Young women make healthy use of social media

February 6, 2013

Australian researchers are using social media to encourage young women to contribute towards one of Australia's most significant studies on women's health.

Researchers from The University of Queensland and The University of Newcastle are using Facebook, Tumblr, Twitter and YouTube to recruit Generation Y from across Australia for the Australian Longitudinal Study on Women's Health (ALSWH).

Since 1996, the study has collected data from more than 40,000 women who are now in their 30s or older.

The study findings contribute to knowledge on women's health and wellbeing in Australia and are used to inform health policy.

UQ ALSWH study director Professor Annette Dobson said they hoped to recruit a new cohort of more than 10,000 women aged between 18 to 23 years old.

"By utilising and online surveys we are aiming to encourage to participate in the study through the online connections they use everyday," Professor Dobson said.

"The study is a valuable opportunity for young women to play a central role in identifying the health issues that are important for their generation and to help shape the future of improved health services for women."

Questions asked are on a range of health topics including weight, physical activity, use of tobacco, and alcohol, sexual behaviour, patterns of contraceptive use, experiences of pregnancy and childbirth, access to health services and future life goals in relation to education, travel, area of residence, work, family and children.

ALSWH co-director, University of Newcastle Professor Julie Byles, said the findings were used to inform policy and highlight opportunities for improving the health behaviours of women at different life stages.

"A recent report for the Australian Government Department of and Ageing compared national guidelines with actual data provided by , showing that fewer women than ever are meeting guidelines for healthy weight," Professor Byles said.

"Women who were aged 18 to 23 when the study began, and who are now aged between 34 and 39 years have gained the most weight over the course of the study, with 45 per cent of this age group now overweight or obese."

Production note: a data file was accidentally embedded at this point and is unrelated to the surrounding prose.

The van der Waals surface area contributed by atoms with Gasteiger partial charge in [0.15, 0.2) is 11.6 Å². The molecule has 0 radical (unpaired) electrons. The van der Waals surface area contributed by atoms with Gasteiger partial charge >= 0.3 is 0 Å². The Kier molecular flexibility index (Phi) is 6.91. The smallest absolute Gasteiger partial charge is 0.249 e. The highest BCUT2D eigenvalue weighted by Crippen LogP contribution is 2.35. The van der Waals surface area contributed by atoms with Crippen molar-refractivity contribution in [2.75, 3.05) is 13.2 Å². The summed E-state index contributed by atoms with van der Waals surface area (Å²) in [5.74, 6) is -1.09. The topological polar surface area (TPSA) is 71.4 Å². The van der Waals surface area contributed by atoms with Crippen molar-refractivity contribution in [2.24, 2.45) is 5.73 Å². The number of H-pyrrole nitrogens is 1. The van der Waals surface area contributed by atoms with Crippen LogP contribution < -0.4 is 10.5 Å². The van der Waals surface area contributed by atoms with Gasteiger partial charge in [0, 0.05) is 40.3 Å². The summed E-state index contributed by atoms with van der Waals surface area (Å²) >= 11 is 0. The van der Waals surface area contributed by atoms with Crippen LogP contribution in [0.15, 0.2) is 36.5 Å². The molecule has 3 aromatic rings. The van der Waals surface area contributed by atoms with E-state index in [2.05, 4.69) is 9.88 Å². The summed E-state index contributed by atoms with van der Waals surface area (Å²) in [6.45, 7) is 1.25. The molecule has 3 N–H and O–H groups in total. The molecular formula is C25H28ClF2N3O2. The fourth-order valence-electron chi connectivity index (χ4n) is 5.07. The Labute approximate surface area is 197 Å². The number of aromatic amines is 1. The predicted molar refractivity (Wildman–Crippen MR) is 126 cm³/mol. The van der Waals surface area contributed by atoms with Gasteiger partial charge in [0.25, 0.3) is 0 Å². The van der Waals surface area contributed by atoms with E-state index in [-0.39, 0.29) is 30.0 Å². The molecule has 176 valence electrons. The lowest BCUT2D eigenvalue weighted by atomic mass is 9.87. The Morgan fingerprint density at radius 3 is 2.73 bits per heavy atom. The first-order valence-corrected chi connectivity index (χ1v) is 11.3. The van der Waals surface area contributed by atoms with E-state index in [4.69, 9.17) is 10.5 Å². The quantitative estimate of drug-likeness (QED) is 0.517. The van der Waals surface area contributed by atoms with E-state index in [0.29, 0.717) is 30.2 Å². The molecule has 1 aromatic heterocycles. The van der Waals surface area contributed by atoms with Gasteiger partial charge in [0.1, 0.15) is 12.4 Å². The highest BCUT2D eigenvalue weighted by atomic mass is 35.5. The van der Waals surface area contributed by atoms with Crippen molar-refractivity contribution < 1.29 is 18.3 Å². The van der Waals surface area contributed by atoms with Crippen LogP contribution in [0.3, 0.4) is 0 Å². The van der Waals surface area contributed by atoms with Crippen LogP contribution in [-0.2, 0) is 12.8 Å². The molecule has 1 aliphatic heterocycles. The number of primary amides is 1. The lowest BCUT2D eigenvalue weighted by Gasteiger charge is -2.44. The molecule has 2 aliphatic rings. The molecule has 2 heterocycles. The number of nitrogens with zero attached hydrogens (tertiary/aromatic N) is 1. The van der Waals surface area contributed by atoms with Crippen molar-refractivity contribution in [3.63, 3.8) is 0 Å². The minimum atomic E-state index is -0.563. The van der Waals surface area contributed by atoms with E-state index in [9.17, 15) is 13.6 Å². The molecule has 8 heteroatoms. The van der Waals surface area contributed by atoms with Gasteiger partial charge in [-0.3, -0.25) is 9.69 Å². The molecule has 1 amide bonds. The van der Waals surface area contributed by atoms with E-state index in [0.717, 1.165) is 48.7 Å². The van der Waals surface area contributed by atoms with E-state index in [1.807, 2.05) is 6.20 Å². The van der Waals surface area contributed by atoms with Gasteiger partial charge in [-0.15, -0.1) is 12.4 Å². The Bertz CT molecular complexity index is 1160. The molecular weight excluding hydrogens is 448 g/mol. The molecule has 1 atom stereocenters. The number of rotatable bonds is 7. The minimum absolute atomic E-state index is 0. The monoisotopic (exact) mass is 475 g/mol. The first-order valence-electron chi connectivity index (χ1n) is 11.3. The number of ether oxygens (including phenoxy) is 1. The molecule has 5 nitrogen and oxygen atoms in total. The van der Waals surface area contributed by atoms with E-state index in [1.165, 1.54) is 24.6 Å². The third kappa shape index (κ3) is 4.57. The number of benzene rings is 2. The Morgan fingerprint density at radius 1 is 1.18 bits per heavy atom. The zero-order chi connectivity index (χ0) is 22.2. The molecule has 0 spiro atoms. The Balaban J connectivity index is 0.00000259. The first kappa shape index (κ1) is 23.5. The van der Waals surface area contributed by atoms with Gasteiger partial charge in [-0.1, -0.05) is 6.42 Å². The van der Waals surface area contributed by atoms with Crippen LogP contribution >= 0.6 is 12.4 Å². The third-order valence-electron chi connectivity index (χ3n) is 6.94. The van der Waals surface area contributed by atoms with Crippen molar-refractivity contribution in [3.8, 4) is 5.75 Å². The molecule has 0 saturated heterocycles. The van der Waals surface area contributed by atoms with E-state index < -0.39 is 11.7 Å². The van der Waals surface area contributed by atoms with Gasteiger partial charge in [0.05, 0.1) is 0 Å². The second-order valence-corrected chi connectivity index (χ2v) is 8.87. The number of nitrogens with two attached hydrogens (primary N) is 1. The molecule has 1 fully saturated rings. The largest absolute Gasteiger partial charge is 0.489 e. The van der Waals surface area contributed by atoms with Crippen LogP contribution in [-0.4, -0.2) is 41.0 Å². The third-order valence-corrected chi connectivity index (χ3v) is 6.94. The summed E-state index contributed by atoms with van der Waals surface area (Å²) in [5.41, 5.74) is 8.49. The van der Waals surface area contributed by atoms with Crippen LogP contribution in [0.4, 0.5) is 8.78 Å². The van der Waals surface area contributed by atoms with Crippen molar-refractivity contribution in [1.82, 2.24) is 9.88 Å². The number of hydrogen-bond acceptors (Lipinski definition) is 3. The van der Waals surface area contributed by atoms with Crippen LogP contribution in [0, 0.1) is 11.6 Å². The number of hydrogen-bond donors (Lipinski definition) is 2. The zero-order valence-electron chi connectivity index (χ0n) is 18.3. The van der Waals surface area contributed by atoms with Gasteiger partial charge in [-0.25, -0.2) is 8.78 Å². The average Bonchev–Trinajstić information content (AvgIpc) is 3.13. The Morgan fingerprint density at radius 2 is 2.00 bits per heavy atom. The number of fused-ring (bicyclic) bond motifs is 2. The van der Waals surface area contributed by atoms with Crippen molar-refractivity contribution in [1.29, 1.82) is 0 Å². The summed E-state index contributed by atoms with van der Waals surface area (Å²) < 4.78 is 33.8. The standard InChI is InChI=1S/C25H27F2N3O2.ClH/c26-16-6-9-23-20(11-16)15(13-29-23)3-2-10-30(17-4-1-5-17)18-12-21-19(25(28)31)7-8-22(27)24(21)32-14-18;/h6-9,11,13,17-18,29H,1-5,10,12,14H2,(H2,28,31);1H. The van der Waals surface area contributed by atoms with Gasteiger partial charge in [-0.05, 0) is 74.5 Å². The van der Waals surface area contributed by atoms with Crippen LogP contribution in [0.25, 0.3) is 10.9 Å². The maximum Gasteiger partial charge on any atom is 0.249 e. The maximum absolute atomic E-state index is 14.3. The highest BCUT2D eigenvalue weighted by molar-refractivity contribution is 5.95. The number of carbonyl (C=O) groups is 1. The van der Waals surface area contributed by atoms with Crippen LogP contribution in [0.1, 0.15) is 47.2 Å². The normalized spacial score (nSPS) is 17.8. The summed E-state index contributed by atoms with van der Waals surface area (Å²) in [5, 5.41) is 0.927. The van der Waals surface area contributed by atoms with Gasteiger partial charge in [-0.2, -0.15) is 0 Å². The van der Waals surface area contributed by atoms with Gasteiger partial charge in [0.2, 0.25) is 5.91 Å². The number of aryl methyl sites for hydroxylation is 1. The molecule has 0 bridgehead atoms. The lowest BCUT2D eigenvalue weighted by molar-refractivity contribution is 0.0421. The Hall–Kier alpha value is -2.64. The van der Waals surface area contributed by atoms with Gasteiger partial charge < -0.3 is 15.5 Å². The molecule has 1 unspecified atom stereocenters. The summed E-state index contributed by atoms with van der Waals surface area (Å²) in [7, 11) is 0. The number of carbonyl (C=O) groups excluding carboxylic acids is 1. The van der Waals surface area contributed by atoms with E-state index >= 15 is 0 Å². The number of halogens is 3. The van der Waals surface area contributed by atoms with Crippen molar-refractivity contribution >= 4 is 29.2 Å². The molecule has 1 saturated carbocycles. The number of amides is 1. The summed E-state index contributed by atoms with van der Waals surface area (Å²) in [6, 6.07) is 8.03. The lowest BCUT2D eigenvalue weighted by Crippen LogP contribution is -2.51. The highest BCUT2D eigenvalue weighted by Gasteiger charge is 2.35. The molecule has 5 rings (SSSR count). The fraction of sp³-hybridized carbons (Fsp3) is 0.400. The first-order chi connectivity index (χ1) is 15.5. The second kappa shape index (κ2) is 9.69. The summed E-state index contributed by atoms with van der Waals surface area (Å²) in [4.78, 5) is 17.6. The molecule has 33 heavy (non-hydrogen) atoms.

Other findings include dietary patterns among pregnant women and women's use of screening services such as mammography and Pap tests.

Explore further: Australian women miss guidelines around healthy eating and exercise

More information: Any interested participants can contact 1800 068 081, visit the survey website www.alswh.org.au or social media sites www.facebook.com/alswh, www.alswhofficial.tumblr.com, www.twitter.com/ALSWH_Official.

All papers that have been published in regards to the Australian Longitudinal Study on Women's Health including 20 papers published in 2012 can be found at www.alswh.org.au/publications- … rts/published-papers

Related Stories

Australian women miss guidelines around healthy eating and exercise

September 26, 2012
Women in Australia are exercising less and most are not eating nearly enough vegetables, researchers have found.

Many women still smoke during pregnancy

May 10, 2012
(HealthDay) -- Too many American women still smoke during their pregnancies, a new report finds, and rates of such smoking vary widely depending on race.

Working women more likely to gain weight

July 10, 2012
(Medical Xpress) -- Middle-aged women who spend long hours working are more at risk of gaining weight, according to a new study.

Recommended for you

Study finds walnuts may promote health by changing gut bacteria

July 28, 2017
Research led by Lauri Byerley, PhD, RD, Research Associate Professor of Physiology at LSU Health New Orleans School of Medicine, has found that walnuts in the diet change the makeup of bacteria in the gut, which suggests ...

Sugar not so sweet for mental health

July 27, 2017
Sugar may be bad not only for your teeth and your waistline, but also your mental health, claimed a study Thursday that was met with scepticism by other experts.

Could insufficient sleep be adding centimeters to your waistline?

July 27, 2017
Adults in the UK who have poor sleep patterns are more likely to be overweight and obese and have poorer metabolic health, according to a new study.

Vitamin E-deficient embryos are cognitively impaired even after diet improves

July 27, 2017
Zebrafish deficient in vitamin E produce offspring beset by behavioral impairment and metabolic problems, new research at Oregon State University shows.

The role of dosage in assessing risk of hormone therapy for menopause

July 27, 2017
When it comes to assessing the risk of estrogen therapy for menopause, how the therapy is delivered—taking a pill versus wearing a patch on one's skin—doesn't affect risk or benefit, researchers at UCLA and elsewhere ...

Blowing smoke? E-cigarettes might help smokers quit

July 26, 2017
People who used e-cigarettes were more likely to kick the habit than those who didn't, a new study found.

0 comments

Please sign in to add a comment. Registration is free, and takes less than a minute. Read more

Click here to reset your password.
Sign in to get notified via email when new comments are made.